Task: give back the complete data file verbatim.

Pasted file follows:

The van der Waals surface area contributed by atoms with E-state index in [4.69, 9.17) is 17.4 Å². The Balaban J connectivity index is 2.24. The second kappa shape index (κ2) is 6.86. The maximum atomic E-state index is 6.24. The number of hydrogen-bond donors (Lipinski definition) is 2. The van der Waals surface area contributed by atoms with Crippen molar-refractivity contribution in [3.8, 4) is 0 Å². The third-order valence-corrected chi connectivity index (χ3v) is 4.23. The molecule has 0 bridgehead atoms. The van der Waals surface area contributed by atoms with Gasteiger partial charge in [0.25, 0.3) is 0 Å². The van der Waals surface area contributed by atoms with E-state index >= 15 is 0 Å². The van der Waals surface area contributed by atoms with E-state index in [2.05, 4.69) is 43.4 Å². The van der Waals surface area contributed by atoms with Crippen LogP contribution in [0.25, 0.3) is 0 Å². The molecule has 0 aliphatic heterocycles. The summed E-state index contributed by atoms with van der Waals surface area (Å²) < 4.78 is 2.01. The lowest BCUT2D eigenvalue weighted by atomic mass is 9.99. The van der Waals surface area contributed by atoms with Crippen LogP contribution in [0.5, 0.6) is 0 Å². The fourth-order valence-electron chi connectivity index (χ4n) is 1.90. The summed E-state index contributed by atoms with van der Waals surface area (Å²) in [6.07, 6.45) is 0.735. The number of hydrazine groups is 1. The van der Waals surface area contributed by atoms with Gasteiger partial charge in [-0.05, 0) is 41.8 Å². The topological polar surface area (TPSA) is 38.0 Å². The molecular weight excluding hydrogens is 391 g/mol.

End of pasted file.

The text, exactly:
The van der Waals surface area contributed by atoms with E-state index in [4.69, 9.17) is 17.4 Å². The Balaban J connectivity index is 2.24. The second kappa shape index (κ2) is 6.86. The maximum atomic E-state index is 6.24. The number of hydrogen-bond donors (Lipinski definition) is 2. The van der Waals surface area contributed by atoms with Crippen molar-refractivity contribution in [3.8, 4) is 0 Å². The third-order valence-corrected chi connectivity index (χ3v) is 4.23. The molecule has 0 bridgehead atoms. The van der Waals surface area contributed by atoms with Gasteiger partial charge in [0.25, 0.3) is 0 Å². The van der Waals surface area contributed by atoms with E-state index >= 15 is 0 Å². The van der Waals surface area contributed by atoms with E-state index in [2.05, 4.69) is 43.4 Å². The van der Waals surface area contributed by atoms with Crippen LogP contribution in [0.25, 0.3) is 0 Å². The molecule has 0 aliphatic heterocycles. The summed E-state index contributed by atoms with van der Waals surface area (Å²) < 4.78 is 2.01. The lowest BCUT2D eigenvalue weighted by atomic mass is 9.99. The van der Waals surface area contributed by atoms with Crippen LogP contribution in [0.5, 0.6) is 0 Å². The fourth-order valence-electron chi connectivity index (χ4n) is 1.90. The summed E-state index contributed by atoms with van der Waals surface area (Å²) in [6.07, 6.45) is 0.735. The number of hydrazine groups is 1. The van der Waals surface area contributed by atoms with Gasteiger partial charge in [-0.05, 0) is 41.8 Å². The topological polar surface area (TPSA) is 38.0 Å². The molecular weight excluding hydrogens is 391 g/mol.